She added that they’ve had to disinfect the whole middle school twice , Despite that, she’s used up fourteen sick days and kids are constantly calling in sick.

Kristen Byers isn’t the only one who’s been hit by illness this winter. For one thing, this year’s flu season has been particularly intense. Cases are up across the U.S. thanks to the severe strain of the virus that’s circulating this year.

Yet the jury’s still out among public health experts about whether widely fluctuating winter temperatures cause disease outbreaks or weaken people’s immune systems. There does, however, seem to be a correlation between weather conditions and specific types of disease.

“The winter months are months where respiratory infections— influenza-like-illnesses, the common cold for example—are much more common,” said William Schaffner, an infectious diseases specialist at Vanderbilt University. “In contrast, in the summer months, the late summer months, are times when intestinal infections are more common.”

A number of researchers have tackled the temperature and disease question by studying the flu. Through researching the flu in China, Cécile Viboud, director of the Division of International Epidemiology and Population Studies at the Fogarty International Center, found that annual flu epidemics occurred more often in the cold northern parts of the country than warmer southern ones.

And a 2007 study by researchers at the Mount Sinai School of Medicine found that flu transmission is at its highest when humidity and temperature are low. These findings are similar to what Viboud and others have seen, though Samira Mubaraka, one of the study’s authors, noted that the work was “very experimental.”

Could warm winters mean less disease?

If the flu likes cool, dry weather, then warmer winters could conceivably mean fewer flu cases. But that doesn’t mean warm winters are something for our immune system to celebrate.

On the other side of the coin, there’s the possibility that the illnesses we usually associate with the summer will start to creep into the winter months as cold-loving diseases decline.

For example, warm winters likely mean a longer allergy season. “Allergists think that we’re going to have an earlier hay fever season, spring allergy season, than normal — simply because everything’s out there and flowering early,” Schaffner said.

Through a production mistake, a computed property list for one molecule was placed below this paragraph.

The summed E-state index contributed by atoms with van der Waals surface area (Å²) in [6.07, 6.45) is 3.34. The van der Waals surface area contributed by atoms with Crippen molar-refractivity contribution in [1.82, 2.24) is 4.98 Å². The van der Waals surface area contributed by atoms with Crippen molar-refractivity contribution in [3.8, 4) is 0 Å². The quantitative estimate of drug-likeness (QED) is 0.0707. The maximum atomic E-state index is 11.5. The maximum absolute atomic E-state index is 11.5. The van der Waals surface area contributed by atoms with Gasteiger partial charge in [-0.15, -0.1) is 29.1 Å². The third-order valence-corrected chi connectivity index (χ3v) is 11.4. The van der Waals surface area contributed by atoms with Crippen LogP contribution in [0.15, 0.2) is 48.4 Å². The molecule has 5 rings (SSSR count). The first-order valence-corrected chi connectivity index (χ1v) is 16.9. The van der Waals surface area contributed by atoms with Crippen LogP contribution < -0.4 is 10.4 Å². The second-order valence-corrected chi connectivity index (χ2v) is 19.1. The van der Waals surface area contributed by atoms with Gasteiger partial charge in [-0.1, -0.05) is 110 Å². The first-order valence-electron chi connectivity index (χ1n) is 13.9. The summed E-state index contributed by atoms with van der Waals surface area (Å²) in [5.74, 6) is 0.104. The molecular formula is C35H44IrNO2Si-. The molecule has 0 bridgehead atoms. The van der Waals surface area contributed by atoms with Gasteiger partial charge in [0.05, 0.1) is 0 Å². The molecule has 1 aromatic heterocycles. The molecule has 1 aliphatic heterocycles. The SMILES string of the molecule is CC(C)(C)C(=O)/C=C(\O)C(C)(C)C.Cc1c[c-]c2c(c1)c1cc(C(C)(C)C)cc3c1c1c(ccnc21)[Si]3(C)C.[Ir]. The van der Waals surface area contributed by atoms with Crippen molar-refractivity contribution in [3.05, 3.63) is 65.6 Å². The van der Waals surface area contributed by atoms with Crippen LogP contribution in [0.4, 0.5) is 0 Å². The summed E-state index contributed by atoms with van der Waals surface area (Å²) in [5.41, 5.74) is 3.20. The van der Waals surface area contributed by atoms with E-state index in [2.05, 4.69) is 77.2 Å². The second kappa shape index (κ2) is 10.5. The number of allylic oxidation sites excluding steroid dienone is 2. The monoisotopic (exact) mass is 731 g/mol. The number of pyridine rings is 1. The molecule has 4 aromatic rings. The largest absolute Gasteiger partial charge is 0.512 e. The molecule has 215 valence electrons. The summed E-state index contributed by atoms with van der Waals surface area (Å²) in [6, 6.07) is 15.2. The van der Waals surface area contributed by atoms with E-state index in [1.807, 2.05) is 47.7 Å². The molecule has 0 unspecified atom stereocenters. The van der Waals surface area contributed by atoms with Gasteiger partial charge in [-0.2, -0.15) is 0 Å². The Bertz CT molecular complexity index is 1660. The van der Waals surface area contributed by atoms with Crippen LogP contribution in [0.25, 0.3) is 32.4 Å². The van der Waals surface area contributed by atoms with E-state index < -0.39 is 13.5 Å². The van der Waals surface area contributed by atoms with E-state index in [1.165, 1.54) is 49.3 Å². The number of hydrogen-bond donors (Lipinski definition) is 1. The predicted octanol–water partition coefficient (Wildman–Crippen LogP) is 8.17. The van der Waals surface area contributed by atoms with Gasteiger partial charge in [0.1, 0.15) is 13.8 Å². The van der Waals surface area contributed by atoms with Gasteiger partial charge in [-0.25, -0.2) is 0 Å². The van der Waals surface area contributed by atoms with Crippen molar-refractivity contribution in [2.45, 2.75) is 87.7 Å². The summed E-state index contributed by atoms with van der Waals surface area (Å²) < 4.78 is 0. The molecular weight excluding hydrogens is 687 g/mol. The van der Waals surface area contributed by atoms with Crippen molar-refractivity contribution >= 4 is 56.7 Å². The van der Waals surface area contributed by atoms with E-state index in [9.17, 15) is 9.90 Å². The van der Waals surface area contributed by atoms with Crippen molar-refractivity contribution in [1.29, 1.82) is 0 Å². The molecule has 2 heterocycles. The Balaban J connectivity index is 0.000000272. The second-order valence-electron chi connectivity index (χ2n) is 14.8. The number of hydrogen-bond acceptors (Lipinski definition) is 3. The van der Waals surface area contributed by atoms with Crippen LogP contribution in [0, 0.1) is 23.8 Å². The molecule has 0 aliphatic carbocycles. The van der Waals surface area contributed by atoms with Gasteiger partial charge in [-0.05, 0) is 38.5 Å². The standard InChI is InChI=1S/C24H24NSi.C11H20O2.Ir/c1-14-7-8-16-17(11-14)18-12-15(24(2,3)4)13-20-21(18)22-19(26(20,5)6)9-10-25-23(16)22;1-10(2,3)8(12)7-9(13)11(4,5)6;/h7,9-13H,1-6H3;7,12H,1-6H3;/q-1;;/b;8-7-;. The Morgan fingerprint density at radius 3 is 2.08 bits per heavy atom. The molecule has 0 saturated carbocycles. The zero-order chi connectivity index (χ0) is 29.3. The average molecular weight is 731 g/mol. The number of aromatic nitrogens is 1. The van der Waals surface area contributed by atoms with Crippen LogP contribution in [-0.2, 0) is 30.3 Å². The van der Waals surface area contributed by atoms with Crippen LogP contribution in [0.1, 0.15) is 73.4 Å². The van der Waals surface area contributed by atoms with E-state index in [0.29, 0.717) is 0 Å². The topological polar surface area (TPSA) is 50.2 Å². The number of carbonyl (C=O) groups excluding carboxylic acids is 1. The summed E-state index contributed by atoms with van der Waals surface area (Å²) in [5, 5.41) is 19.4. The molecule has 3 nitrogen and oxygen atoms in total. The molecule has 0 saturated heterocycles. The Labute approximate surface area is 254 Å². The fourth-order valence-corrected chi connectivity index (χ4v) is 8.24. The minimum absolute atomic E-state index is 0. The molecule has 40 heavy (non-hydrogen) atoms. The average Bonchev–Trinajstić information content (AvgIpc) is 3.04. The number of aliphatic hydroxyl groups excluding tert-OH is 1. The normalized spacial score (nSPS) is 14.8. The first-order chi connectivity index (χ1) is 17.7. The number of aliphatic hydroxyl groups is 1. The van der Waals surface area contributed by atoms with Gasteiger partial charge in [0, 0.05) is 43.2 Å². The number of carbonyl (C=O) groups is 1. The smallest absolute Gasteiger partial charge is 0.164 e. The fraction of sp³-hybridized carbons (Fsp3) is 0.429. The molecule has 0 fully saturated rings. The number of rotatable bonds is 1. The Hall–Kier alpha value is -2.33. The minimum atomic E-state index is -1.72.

Crocuses in bloom, and forsythia budding in Cambridge, Massachusetts on February 24, 2017. (Record high today of 73 degrees – – warmest ever recorded, after yesterday broke a record by 2 degrees.)

Gabriela Romanow


Schaffner added that as climates continue to warm, there’s likely to be an increased risk of diseases that are passed on by insects —— like West Nile with mosquitos or Lyme Disease from ticks.


We’ve been battling ticks in our backyard for almost three weeks. They are crazy for our dogs. We’ve tried everything short of burning the backyard to combat the infestation. We are not in the country. We are in a typical South Miami housing area.

Michelle C.

For now, it’s hard to predict exactly whether warmer winters will make us more or less sick. But, as Schaffner noted, weather and public health have a very strong relationship, so it seems unlikely that climate change will leave people’s health unchanged.

Share your spring with us

As spring heads our way, we want to know how it’s changing in your neighborhood. Are you seeing changes at school like the students in Hebron, CT?  Are your trees budding earlier than usual? Have your allergies started up already? Have you started to see insects that usually arrive later in the spring?

Let us know how these changes are changing your daily life. We’re always listening at ISeeChange.



Photo courtesy of Allan Foster, January 18, 2009, Creative Commons.